Regarding movie censorship, Vietnam’s cultural authorities have put out a proposal that resembles an adult version of the playground “five-second rule”: five seconds of onscreen sexual passion is acceptable, but any more than that, and you’re in danger.
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The plan was revealed at a meeting on Friday in Hanoi by Ngo Phuong Lan, the chairman of Vietnam’s national cinema office, according to the Thanh Nien newspaper. The new criteria would require Vietnamese films to feature no more than three sex scenes, each lasting no more than five seconds.
The actions are consistent with the nation’s long history of strict sexual restriction. Vietnamese censors removed the explicit parts from Fifty Shades of Grey earlier this year, cutting the movie’s duration by twenty minutes.
Filmmakers from Vietnam are incensed, claiming that the regulations will unreasonable restrict their creative freedom.
Renowned filmmakers Nguyen Thanh and Van Bui Tuan Dung expressed disapproval in the Vietnamese press, contending that a time restriction was an inadequate measure for controlling sexual material in movies because what is really shown and how it is presented matters far more.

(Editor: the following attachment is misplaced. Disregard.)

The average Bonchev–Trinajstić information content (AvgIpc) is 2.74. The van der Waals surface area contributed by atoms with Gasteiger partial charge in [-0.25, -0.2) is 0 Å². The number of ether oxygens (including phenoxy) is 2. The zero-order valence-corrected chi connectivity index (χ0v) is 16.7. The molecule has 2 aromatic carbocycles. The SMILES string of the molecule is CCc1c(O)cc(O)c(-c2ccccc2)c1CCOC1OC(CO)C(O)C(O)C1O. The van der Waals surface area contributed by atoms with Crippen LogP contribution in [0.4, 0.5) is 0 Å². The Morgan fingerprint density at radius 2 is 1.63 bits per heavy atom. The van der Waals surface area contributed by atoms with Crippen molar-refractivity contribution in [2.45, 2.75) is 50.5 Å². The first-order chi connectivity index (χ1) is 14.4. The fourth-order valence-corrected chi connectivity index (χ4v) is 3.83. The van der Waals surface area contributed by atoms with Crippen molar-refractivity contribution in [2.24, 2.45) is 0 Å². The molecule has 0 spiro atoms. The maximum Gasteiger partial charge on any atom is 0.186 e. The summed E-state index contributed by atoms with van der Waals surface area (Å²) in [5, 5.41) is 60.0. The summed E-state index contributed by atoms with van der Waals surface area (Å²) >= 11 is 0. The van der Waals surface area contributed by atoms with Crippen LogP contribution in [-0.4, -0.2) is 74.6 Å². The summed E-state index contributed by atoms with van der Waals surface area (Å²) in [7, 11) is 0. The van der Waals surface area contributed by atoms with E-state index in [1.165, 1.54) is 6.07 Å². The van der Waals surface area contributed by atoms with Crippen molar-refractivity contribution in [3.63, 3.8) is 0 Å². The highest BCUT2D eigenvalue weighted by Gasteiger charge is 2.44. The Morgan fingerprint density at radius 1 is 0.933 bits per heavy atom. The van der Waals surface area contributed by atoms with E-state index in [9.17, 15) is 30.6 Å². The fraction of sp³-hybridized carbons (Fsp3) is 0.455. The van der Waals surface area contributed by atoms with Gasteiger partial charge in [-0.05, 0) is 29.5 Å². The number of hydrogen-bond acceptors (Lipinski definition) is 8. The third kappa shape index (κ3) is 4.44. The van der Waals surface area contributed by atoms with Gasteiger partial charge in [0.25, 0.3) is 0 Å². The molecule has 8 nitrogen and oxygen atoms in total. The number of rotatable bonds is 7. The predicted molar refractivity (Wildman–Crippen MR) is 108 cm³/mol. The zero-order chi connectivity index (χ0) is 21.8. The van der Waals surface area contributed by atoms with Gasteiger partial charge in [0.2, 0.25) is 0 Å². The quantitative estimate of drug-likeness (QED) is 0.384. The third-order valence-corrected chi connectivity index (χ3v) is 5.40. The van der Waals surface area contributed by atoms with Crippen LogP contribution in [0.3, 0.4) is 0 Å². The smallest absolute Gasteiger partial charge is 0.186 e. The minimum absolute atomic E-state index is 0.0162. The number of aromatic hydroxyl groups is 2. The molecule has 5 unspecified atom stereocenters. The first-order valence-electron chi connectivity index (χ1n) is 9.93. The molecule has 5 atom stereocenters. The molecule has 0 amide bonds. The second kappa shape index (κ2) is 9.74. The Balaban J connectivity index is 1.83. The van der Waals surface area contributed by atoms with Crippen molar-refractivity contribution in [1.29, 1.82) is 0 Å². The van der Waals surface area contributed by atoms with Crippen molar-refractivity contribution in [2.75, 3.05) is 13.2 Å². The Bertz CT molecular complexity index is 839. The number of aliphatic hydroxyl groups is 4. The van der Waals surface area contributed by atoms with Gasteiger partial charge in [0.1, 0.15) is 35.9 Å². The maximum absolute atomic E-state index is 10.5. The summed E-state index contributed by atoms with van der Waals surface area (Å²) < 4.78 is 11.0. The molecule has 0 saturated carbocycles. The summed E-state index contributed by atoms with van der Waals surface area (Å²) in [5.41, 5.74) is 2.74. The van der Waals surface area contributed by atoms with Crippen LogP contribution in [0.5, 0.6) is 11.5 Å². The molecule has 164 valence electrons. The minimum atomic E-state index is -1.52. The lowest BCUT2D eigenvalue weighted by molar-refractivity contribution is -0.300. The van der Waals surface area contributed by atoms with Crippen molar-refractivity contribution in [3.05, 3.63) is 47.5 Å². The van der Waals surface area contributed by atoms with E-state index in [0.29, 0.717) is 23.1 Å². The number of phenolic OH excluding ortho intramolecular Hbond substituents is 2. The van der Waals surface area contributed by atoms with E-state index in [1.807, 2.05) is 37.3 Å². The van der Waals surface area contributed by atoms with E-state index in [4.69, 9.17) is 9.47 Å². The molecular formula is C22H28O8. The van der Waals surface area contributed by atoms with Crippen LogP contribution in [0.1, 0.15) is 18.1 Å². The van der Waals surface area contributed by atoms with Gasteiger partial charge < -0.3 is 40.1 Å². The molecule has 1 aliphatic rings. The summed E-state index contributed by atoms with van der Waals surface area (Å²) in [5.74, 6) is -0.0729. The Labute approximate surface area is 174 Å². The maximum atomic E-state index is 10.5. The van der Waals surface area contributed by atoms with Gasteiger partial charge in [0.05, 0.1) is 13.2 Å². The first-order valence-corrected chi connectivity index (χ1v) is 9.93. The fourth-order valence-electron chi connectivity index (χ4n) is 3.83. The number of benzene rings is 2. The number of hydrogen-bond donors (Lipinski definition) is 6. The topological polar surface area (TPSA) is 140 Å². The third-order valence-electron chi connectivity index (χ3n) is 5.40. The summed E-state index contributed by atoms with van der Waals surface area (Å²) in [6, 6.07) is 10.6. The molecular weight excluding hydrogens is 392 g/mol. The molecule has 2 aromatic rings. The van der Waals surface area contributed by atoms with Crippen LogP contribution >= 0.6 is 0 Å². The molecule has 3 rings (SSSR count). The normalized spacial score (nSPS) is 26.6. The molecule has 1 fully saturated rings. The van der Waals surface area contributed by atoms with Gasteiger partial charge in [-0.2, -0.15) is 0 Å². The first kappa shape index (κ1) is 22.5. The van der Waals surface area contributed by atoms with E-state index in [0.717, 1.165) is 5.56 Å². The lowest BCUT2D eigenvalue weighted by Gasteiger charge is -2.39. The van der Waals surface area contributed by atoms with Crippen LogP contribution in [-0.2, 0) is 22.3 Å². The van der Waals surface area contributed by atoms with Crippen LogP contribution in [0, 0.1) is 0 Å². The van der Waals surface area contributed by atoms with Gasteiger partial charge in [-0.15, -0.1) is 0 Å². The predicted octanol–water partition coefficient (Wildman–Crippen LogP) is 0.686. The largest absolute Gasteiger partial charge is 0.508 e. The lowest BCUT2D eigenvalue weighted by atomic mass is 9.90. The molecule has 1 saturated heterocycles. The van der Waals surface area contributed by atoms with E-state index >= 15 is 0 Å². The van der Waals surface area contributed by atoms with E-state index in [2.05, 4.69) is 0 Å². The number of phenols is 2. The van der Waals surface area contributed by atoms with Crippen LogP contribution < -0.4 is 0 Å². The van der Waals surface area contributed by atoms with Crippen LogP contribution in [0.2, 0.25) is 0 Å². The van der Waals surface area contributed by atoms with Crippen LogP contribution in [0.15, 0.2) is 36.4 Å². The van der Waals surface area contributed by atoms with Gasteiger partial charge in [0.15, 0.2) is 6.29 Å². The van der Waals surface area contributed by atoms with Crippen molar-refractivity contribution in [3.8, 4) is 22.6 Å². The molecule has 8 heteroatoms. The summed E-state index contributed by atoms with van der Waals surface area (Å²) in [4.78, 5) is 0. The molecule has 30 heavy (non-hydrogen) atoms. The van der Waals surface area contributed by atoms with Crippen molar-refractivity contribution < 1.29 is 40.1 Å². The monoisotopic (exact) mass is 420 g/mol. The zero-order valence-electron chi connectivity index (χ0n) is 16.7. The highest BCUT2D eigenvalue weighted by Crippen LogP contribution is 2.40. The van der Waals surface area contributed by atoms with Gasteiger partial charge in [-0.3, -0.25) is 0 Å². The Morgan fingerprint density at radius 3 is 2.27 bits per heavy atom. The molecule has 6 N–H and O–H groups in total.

Van informed Thanh Nien, “Some shots are less than a second, but they are still unbearable.”
The CEO of Studio A Vietnam, Nguyen Van Nhiem, made the case that the production and creative merit of an erotic movie scene should be evaluated instead of its arbitrary duration.
The proposed law has also drawn criticism for just addressing female nudity in its wording, allowing onlookers to speculate as to whether male nudity would be completely acceptable or had not even been taken into consideration because of sexism.
Vietnam’s larger proposal to implement a reformed film ratings system, which would create a new category for films judged appropriate exclusively for audiences 18 years old and above, includes the five-second limit as only one component. Prior to finalizing the guidelines, the National Movie Bureau has stated that it would take public feedback into account. Early in 2016 is when the new rating system is anticipated to take effect.